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THE JOURNAL OF CARDIOVASCULAR SURGERY

A Journal on Cardiac, Vascular and Thoracic Surgery


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The Journal of Cardiovascular Surgery 2000 December;41(6):927-9

Copyright © 2009 EDIZIONI MINERVA MEDICA

language: English

Traumatic scapulothoracic dissociation

Witz M., Korzets Z., Lehmann J.

From the Vascular Surgery Unit *Department of Nephrology, Meir General Hospital, Kfar Saba, affiliated to Tel-Aviv University Sackler School of Medicine, Tel-Aviv, Israel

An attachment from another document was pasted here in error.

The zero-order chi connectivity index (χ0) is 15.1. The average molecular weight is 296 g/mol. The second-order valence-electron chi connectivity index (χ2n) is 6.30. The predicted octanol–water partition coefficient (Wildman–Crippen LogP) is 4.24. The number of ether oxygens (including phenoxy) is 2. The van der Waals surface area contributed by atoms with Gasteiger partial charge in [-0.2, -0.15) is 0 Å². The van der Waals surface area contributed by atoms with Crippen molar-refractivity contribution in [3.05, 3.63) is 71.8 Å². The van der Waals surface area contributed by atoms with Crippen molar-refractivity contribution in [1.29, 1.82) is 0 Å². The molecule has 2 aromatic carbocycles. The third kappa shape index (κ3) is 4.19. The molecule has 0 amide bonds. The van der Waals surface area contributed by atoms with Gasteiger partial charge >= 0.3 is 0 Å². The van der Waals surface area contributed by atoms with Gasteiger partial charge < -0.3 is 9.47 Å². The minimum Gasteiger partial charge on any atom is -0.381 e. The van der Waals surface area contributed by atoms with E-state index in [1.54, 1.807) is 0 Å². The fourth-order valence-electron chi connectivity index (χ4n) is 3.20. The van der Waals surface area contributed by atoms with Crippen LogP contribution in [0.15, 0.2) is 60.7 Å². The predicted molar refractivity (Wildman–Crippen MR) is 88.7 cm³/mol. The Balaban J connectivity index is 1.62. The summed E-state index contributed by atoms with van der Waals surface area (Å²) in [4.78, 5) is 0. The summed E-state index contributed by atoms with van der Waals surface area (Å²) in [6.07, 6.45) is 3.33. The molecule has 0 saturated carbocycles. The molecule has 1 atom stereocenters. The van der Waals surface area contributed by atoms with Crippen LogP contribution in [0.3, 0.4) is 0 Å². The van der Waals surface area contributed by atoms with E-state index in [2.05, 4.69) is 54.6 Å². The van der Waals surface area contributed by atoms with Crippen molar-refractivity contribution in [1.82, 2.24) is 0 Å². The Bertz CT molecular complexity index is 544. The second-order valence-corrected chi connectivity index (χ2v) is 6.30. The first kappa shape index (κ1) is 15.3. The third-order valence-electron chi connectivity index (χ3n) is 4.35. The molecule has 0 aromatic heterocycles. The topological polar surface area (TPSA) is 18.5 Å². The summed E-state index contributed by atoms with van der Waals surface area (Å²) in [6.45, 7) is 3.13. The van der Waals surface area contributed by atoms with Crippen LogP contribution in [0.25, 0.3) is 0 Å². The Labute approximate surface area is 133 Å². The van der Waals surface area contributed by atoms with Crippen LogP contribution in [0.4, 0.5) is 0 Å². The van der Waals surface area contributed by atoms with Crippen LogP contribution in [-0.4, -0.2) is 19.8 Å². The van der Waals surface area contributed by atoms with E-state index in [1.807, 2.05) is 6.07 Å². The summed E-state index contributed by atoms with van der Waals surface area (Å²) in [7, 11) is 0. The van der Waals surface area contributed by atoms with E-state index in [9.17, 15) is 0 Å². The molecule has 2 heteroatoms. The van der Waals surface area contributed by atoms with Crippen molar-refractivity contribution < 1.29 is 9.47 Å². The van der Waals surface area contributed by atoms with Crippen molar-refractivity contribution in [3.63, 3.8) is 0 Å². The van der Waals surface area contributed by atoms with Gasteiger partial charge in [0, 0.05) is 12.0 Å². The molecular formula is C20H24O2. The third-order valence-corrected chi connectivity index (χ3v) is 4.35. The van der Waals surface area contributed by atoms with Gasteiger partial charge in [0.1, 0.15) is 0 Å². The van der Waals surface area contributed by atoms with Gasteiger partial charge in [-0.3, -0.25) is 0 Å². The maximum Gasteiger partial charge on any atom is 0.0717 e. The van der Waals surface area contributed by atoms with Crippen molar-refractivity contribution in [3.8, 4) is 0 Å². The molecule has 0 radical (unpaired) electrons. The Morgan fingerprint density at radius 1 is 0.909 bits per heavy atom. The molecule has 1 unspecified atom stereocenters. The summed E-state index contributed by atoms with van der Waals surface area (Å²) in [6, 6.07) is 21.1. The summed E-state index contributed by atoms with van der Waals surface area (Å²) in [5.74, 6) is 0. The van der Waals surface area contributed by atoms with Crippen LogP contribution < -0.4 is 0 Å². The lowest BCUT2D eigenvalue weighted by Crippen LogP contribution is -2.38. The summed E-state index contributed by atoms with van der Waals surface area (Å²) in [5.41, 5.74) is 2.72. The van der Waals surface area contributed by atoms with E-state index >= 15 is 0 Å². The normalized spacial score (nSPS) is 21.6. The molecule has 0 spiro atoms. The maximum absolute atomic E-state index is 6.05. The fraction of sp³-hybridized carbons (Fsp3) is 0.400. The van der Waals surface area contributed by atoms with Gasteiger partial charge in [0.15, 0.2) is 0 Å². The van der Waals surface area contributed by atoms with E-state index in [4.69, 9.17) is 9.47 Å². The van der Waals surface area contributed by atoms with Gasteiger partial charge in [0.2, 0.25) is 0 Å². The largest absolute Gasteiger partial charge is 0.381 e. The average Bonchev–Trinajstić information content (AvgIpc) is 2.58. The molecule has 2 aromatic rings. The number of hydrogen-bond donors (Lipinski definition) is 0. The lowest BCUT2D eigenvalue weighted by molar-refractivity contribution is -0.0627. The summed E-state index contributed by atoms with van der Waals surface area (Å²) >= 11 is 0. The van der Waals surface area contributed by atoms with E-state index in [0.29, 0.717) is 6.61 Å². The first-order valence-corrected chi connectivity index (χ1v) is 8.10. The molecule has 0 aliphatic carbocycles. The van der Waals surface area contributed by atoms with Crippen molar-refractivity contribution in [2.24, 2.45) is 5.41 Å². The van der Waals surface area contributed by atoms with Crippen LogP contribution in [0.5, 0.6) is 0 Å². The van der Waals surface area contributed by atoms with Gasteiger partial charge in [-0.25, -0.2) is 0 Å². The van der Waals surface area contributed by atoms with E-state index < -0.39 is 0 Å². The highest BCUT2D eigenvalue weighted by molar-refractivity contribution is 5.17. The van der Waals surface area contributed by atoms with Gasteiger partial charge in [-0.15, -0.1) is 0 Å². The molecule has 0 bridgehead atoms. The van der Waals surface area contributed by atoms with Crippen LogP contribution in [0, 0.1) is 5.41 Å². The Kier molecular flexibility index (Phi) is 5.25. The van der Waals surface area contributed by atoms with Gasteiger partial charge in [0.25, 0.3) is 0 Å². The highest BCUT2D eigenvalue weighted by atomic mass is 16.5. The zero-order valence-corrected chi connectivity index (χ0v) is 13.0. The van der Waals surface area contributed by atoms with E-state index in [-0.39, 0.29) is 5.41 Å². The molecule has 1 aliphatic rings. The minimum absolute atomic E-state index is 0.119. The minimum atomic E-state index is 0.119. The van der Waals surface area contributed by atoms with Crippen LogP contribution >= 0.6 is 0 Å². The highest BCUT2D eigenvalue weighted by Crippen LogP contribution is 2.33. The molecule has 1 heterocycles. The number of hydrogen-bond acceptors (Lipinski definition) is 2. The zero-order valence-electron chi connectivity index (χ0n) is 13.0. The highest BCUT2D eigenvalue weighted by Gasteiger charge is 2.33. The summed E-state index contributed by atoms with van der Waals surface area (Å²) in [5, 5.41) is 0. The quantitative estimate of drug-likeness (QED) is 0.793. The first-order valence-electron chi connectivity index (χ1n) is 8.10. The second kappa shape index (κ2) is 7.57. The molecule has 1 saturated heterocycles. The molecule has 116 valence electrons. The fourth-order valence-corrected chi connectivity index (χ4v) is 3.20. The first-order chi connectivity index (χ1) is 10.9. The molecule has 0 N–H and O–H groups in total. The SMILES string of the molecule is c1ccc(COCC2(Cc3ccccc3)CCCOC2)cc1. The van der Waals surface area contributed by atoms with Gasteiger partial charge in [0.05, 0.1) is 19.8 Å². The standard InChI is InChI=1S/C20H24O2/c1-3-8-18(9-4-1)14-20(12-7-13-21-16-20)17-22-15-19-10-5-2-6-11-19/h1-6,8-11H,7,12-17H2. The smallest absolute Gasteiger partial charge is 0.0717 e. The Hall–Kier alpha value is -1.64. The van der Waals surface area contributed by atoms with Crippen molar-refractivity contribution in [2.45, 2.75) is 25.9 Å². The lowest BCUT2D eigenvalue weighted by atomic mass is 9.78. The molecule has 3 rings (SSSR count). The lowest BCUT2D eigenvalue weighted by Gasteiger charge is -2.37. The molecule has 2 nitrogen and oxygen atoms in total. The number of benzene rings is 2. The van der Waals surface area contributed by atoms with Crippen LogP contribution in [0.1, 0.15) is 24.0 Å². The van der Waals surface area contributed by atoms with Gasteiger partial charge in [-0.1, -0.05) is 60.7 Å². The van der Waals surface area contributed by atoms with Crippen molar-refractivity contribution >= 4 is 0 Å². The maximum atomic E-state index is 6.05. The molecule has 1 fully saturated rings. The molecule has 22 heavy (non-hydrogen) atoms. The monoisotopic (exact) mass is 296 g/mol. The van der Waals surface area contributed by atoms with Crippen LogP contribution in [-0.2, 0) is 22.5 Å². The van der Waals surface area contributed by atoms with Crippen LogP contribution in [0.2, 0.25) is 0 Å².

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Scap­u­loth­o­racic dis­so­ci­a­tion is an infre­quent ­injury ­with a poten­tially dev­as­tating out­come. The diag­nosis is ­based on clin­ical and radio­graphic find­ings of fore­quarter dis­rup­tion. ­These ­include mas­sive ­soft ­tissue ­swelling of the ­shoulder, dis­place­ment of the ­scapula and neu­ro­vas­cular inju­ries (bra­chial ­plexus, sub­cla­vian ­artery and ­osseous-lig­a­men­tous inju­ries). The mech­a­nism of ­injury ­appears to be the ­delivery of ­severe rota­tional ­force ­sheering the ­shoulder ­girdle ­from its ­chest ­wall attach­ments ­around the ­scapula, ­shoulder ­joint and at the clav­icle. ­Early rec­og­ni­tion of the ­entity and aggres­sive treat­ment are cru­cial. Out­come is not depen­dent on man­age­ment of the arte­rial ­injury, but ­rather on the ­severity of the neu­ro­log­ical def­icit.

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